Many wonder what the corona crisis means in light of the end times. Is this the end of the world? Will Jesus come back now? Jesus told us: No. Not yet.
Just the beginning
In Matthew 24, Jesus says that crises just like the one that has gripped the world today will precede his Second Coming. Yet he warned, that we should not be alarmed when we hear about wars, or when famine and earthquakes hit the earth (or in today’s terms: economic and political unrest).
All these are just “the beginning of the birth pains” (Matthew 24:8). (Read also: How to thrive during lockdown)
Crises, persecution and lovelessness
According to Matthew 24:9-13 those crises will eventually be followed by an increased persecution of the believers, and an increase of lawlessness. Then, he says, many will fall away from the truth and the love of many will grow cold.
Lovelessness seems to be a good description of what is hitting the Church at the moment. People who think differently over certain controversial topics are vilified, cancelled, judged and condemned.
How many people have been hurt by other believers in the past months and turned their back on the Church? Which accusations are hurled at pastors and church leaders because all they do is try to safely navigate the church through a challenging season?
Christ calls us to persevere: in faith and in love. Matthew 24:13 says “But the one who endures to the end will be saved.“ (ESV) When following Christ really costs, then only those who are willing to pay the price will remain faithful.
And those who are willing to pay the price will preach the gospel unashamedly. They have nothing more to lose. But even persecution serves a purpose towards the Second Coming. Here is why:
Jesus calls the crises and persecution “birth pains”. The use of the term “birth pains” to illustrate what precedes the Second Coming is crucial:
- The nearer the birth, more intense and more frequent birth pains become.
Likewise, the crises of the end times will also get increasingly intensive and frequent, the closer we get to Jesus’ return.
- Birth pains force the birth. As soon as they set in, they put an abrupt end to the mother’s comfortable life and force a season of intense pain on her, from which she cannot escape. Her body is working with all its capacity to birth the baby.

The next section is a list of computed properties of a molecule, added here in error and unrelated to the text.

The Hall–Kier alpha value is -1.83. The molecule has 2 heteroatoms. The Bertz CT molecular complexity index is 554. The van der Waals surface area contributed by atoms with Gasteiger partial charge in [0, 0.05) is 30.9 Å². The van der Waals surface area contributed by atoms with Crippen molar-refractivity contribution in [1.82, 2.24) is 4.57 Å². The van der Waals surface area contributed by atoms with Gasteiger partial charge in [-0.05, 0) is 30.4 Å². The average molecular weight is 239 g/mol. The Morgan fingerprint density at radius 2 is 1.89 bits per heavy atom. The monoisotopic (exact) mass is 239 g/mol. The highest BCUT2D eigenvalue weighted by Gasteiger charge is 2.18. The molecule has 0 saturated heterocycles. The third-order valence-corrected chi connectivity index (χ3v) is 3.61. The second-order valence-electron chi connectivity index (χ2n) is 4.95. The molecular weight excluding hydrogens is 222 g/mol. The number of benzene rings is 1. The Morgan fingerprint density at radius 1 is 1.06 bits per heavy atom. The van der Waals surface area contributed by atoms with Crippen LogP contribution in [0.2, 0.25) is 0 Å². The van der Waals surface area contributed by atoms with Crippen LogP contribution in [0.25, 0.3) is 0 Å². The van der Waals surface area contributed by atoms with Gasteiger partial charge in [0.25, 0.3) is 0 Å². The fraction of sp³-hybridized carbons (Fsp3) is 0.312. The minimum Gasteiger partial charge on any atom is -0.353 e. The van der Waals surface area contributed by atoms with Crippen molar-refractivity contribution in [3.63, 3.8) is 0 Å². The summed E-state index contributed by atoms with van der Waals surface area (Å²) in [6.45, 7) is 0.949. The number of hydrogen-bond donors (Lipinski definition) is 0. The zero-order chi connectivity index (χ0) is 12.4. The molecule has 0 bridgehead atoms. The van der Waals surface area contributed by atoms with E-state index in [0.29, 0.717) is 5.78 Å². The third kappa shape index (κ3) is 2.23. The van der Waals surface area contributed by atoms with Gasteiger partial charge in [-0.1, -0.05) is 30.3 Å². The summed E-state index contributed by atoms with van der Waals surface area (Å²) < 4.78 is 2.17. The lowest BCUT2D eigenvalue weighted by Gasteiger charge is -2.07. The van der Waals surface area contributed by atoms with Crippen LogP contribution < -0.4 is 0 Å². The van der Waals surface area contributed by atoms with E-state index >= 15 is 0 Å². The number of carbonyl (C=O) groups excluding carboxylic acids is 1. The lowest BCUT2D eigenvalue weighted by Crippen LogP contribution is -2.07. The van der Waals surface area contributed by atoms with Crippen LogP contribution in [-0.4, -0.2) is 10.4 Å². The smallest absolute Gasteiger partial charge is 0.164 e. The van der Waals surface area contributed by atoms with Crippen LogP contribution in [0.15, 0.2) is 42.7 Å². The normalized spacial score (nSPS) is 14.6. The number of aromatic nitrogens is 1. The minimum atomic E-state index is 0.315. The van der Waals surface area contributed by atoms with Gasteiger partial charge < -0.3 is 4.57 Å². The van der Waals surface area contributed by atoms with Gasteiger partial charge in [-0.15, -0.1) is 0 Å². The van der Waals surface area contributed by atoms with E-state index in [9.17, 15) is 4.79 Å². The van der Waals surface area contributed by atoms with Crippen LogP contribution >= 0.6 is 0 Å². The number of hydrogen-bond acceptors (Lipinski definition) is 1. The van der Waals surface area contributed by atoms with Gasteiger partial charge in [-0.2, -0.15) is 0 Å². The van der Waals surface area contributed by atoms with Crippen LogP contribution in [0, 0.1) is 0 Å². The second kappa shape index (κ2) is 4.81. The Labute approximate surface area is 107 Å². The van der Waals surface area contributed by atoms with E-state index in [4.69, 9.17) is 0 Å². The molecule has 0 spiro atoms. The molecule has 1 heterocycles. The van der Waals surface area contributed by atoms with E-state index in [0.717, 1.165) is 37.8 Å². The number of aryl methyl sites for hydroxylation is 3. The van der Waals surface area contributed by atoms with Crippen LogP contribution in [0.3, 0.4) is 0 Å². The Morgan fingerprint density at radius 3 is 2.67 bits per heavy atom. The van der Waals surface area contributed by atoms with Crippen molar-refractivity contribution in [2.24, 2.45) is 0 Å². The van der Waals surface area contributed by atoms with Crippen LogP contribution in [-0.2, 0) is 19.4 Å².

Likewise, the crises will wake us up from our comfortable life, our pursuit of pleasure and our lukewarm spiritual state. As the crises intensify, especially persecution will push the body of Christ to work towards Christ’s Second Coming.
When will the end come?
How do we work towards Christ’s return? Jesus gives us a clue in verse 14: “And this gospel of the kingdom will be preached in all the world for a witness unto all nations; and then will the end come.” The end will come, once the gospel has been preached to all the world!
While now we may be embarrassed of preaching the gospel, or afraid of losing our job, or causing family friction – when one day living for Christ comes at a cost, those who are willing to pay the price, will gladly preach the gospel and rejoice to be found worthy to suffer for him (see Acts 5:41).
Maranatha – Come, Lord Jesus!
Crises and persecution will shake us up from our complacency that is so prevalent in the western Church today. And the worse it becomes, the more we will long for Christ’s return – and do everything to fasten his coming.
Then we will say wholeheartedly: “Come, Lord Jesus!” (Revelation 22:20)
Today, most of us frown at the thought of Jesus’ return. We don’t ever long for him to return soon. Because there is no need for it – life is going well, we enjoy a high standard of living and we feel at home on this earth.
We have forgotten what distinguished our heroes of faith: “By faith he [Abraham] sojourned in the land of promise, as in a strange country… because he waited for the city … whose builder and maker is God.“ (Hebrews 11:10) Abraham understood he was only passing through. Our generation who grew up in peace and prosperity is yet to understand this.
We’re here for a purpose. On a mission.
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The Great Commission
Our mission is stated in Mark 16:15: “Go into all the world and preach the gospel to every creature.” Let’s be honest with ourselves: are we really fulfilling this mission? Are we preaching the gospel to all the world – at least to the people around us? (Read also: It’s time to be a light to the world)
We are all called to evangelise – not just the evangelism team, or those famous evangelists who draw large crowds or have a large TV audience. It is our mission to reach people with the gospel – each in our own way, using the gifts and talents at our disposal.
Some can evangelise by preaching to large crowds. Others by engaging in apologetic debates. Others through the creative arts – singing, dancing, painting, crafting. And yet others by a friendly chat. We all have talents, gifts and skills that we can use to advance the Kingdom of God.
Sojourners on a mission
Maybe this current crisis will be the first of many, to shake us up and help us realise: this world is not our home and we should not get too comfortable in it. We are sojourners with a mission – to preach the gospel of the Kingdom of God.
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